Like more than 8 million people in the United States, Jarrett J. Krosoczka — a New York Times bestselling author and illustrator of children’s books — grew up with a parent who was an addict. Looking in from the outside, it’s not obvious that Krosoczka endured the pain of watching his mother’s 50-year battle with substance abuse — after all, he’s a prominent, successful professional and has a beautiful family of his own.
The 39-year-old came clean about his parental roller-coaster ride in one of his recent TED talks, but kept his mother’s identity anonymous to protect her. That is, until Thursday, when he revealed her name and photo in a candid, heartfelt Facebook post. “I wanted you all to see how beautiful my mom was and I wanted you to know her name,” he wrote. “Look at her, she was beautiful, right? And her name was Leslie.”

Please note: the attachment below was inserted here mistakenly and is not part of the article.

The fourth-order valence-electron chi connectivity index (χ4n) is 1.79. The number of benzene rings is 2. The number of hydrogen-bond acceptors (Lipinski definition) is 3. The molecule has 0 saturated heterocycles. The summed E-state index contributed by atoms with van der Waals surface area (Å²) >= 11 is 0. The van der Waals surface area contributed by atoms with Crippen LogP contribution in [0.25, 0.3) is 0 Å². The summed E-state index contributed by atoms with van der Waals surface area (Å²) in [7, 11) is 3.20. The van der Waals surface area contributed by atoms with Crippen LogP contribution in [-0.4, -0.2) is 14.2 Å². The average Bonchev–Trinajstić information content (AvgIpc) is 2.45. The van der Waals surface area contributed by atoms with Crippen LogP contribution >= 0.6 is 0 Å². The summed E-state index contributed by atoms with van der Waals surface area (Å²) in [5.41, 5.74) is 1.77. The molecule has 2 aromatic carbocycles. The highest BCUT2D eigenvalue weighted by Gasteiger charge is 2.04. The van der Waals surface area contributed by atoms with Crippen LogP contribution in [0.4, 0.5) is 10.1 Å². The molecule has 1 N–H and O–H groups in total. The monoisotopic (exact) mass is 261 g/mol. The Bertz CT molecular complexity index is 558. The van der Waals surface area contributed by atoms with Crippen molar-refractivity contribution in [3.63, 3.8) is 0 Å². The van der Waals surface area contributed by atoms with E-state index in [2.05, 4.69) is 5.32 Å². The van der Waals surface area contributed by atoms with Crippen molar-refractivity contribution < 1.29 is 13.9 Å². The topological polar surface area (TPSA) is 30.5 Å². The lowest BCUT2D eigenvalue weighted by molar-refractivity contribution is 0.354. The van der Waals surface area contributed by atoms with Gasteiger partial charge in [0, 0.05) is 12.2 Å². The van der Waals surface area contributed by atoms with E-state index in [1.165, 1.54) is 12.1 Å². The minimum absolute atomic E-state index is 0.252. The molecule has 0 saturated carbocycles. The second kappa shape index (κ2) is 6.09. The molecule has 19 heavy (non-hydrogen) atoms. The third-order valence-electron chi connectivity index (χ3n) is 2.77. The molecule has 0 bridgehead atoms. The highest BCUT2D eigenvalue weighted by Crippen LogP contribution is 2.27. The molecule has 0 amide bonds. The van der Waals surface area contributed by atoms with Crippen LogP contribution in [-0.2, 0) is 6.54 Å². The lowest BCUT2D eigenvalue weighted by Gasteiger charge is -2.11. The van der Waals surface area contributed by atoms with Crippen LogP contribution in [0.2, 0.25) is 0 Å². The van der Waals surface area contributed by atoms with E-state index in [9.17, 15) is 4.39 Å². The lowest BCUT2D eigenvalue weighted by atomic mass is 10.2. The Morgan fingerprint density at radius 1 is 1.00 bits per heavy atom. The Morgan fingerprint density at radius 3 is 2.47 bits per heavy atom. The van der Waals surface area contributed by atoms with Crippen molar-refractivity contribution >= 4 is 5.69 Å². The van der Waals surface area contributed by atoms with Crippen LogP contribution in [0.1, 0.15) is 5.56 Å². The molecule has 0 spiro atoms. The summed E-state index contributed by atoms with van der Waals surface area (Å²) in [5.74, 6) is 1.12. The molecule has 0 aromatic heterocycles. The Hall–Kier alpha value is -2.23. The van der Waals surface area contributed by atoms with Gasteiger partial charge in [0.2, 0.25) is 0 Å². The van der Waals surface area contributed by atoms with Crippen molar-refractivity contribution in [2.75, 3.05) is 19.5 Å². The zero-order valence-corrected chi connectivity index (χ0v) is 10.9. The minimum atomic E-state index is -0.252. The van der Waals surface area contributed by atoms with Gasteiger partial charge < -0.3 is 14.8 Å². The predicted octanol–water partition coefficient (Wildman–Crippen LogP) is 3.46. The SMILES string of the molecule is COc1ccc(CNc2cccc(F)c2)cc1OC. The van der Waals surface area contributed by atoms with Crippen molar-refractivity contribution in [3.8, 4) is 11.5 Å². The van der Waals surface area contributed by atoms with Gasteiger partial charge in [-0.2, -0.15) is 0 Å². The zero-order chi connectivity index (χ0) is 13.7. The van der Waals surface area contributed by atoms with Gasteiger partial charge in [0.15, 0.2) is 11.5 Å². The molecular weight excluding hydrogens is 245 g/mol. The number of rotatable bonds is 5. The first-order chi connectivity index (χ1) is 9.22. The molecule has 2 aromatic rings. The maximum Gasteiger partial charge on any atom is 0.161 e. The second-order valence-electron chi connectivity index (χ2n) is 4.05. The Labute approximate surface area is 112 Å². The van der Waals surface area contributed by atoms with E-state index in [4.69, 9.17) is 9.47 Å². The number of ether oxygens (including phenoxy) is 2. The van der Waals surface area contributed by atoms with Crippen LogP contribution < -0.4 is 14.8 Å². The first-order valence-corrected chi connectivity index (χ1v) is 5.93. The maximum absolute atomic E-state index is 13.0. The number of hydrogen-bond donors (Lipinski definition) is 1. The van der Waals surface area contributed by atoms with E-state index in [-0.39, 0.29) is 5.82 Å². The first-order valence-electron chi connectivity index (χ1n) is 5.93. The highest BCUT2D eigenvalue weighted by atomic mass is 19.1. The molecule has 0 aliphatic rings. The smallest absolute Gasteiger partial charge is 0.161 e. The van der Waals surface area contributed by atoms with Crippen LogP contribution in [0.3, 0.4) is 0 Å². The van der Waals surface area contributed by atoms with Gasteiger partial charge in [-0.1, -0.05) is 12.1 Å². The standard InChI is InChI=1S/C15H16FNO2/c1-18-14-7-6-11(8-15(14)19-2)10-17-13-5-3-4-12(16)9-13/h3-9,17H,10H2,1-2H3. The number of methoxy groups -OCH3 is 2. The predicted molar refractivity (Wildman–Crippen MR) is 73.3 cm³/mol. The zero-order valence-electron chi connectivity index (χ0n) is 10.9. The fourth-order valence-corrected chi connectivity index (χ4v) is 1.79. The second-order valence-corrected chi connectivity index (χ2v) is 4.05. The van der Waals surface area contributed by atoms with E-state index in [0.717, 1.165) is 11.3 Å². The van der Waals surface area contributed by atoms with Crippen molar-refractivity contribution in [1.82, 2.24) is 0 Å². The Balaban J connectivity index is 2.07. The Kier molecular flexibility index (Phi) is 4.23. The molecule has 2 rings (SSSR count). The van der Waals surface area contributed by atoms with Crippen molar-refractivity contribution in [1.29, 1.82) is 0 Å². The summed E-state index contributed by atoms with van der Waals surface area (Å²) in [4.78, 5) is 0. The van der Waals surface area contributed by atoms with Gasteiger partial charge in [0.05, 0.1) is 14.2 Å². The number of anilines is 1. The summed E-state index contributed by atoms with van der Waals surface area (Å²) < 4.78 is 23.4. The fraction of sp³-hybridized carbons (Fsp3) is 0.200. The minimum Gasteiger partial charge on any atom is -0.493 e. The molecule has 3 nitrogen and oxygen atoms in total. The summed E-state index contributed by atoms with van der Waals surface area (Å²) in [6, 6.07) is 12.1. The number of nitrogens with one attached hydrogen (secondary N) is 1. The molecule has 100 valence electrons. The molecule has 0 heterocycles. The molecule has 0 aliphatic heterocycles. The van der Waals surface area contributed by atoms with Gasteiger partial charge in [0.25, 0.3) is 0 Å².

He also revealed that she had lost her battle with addiction about a week before, on March 23, when she passed away from a fatal heroin overdose. Krosoczka described how he had spent his entire life thus far coming to terms with his mother’s disease while striving toward fulfillment and happiness in his personal life.
The post, titled “a farewell to my mother,” quickly took off with 1.3K reactions, 127 shares, and almost 400 comments, and it’s still picking up momentum. In the insightful and surprisingly objective essay, the author shows an extraordinary amount of compassion and a lack of bitterness about his mother’s struggle.
“While she spent the majority of my childhood either incarcerated or in rehabilitation centers, we worked hard on building up a relationship. And for a while there, we had a really good one, considering the circumstances … She was there at all of my hometown book signings cheering me on, we danced at my wedding, she held my first-born child,” Krosoczka wrote, while saying that he found peace in knowing that his mother passed at home in the company of a friend. “She will no longer be suffering, no longer experiencing the inner turmoil of being who she wanted to be versus feeling the need to fill her body with that poison.”